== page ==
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Croak and Dagger

A writer finds echoes of the Holocaust wherever he turns

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(Photoillustration: Tablet Magazine; laptop photo: Brian Pennington/Flickr; Auschwitz photo: Turbo Mi/Flickr.)

Mid-June. A pleasant summer morning. 11 a.m.:

—Shalom, are you going to mow the lawn?
—I hate mowing the fucking lawn.
—The Andersons will be here soon.
—Goddamit.

All Frog Junior will remember, years from now, is that one day, Papa never came home. He’ll remember getting rides on Papa’s back in the summertime, and the time he got stuck on a lily pad and Papa jumped out to save him. But of the slaughter itself, he’ll remember nothing.

But Mama will.

She’ll remember the beautiful early summer day, how clear the sky seemed. She’ll remember how Papa and their two older children went off for food, perhaps to warm themselves for a moment in the golden morning sun. And she’ll remember that sound—that horrible sound of death—as he, LawnBoy Hitler, started his walk-behind mower at the far end of the lawn.

She called for them to return—Papa! Papa!—but already it was too late; how could they ever hear her over the sound of that evil, whirring death machine? She watched in horror, frozen in fear, as it moved slowly back and forth across the lawn, slicing newts in half, grinding crickets and spiders into mulch, and beheading an innocent garden snake trying to get out of its way.

It was the day her mother always told her would come.

“Not here,” she had insisted. “It can’t happen here.”

“You think this lawn is so different?” her mother had scoffed.

And then it happened. LawnBoy Hitler came around for a final pass (What have we done to deserve this? she wondered. Why us? Because the Andersons were coming? What did that have to do with the Frogs? Why did everyone always blame the Frogs?) and Papa jumped out, running for the safety of the woods. The boys followed, but they were all, tragically, too late. With a horrible ka-THUNK, all three were eaten up by the awful mower, may its name be erased from memory, and spat aside.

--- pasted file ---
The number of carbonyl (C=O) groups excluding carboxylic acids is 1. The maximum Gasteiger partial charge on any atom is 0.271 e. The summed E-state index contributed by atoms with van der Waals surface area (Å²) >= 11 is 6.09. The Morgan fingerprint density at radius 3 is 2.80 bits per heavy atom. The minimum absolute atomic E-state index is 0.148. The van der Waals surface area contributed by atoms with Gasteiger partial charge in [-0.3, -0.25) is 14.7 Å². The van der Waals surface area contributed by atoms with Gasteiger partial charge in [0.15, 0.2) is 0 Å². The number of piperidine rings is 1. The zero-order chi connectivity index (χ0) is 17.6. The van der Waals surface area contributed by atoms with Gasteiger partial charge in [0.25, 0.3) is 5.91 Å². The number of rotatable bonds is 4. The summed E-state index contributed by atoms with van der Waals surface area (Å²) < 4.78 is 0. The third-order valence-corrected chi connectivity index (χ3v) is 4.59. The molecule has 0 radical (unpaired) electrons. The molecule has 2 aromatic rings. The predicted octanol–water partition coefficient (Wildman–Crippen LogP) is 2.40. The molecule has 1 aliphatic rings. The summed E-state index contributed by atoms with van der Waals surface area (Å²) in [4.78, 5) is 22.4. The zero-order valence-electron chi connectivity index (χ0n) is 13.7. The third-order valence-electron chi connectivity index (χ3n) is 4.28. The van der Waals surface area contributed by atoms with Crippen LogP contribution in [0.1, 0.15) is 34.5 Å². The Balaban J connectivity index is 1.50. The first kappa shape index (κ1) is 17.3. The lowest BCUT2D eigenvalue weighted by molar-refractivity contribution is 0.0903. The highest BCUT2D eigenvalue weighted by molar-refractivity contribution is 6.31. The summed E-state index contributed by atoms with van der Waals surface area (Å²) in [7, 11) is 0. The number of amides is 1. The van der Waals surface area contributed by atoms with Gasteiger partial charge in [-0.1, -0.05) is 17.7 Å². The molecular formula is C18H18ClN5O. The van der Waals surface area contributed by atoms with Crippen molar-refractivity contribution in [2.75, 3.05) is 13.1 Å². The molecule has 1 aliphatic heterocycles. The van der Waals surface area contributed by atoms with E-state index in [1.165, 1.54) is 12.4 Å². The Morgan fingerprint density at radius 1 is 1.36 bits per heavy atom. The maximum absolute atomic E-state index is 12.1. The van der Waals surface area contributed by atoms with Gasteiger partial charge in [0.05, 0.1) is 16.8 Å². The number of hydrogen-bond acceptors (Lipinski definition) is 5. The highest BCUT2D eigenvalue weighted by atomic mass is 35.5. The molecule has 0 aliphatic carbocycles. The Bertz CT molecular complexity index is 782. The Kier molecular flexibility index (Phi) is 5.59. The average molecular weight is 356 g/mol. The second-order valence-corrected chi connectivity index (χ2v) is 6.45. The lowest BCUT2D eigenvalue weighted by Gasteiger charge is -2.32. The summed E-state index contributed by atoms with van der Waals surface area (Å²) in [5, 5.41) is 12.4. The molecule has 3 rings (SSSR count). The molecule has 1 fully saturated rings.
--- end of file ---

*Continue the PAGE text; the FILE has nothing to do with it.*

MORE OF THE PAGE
This is the moment she’ll wish to forget, but always remember.

She’ll remember not being able to breathe, remember not being able to move at all.

She’ll remember how LawnBoy Hitler stopped his mower, and wiped his brow; “Goddamn it,” he said. The carnage was too great, even for him, and he looked as if he might vomit.

And she’ll remember one more thing, the last thing LawnBoy Hitler said as he surveyed the underneath of the cutting deck and saw what evil he had done:

“Man, I fucking hate mowing the fucking lawn.”


Thanksgiving. Home of Paul and Stacy. 3 p.m.:

—Oh, wow, Paul, that’s quite a turkey.
—Stacey, thank you so much for having us.
—It’s our pleasure. Shalom, do you prefer white meat or dark meat?

The young third-grade turkeys walking solemnly into the school auditorium were silent, both out of respect for the import of the day and for fear of their turkey teachers who strode beside them, their distinguished snoods heavy with sadness.

No one dared gobble.

No one dared cluck.

Though they were only in third grade, the young turkeys already knew what to expect; they had been through this sort of assembly before. It was the younger kindergarten turkeys that didn’t know what was coming. They often began to cry halfway through the presentation. But could you blame them? Were they too young to know? Or does the burden of memory fall on young and old alike?

The principal, a heavily waddled male, stepped to the lectern, from which hung a sign that read Never Again. And, after a moment, he began to speak.

“They called it,” he said, pointing his clicker at the giant screen behind him, “Thanksgiving.”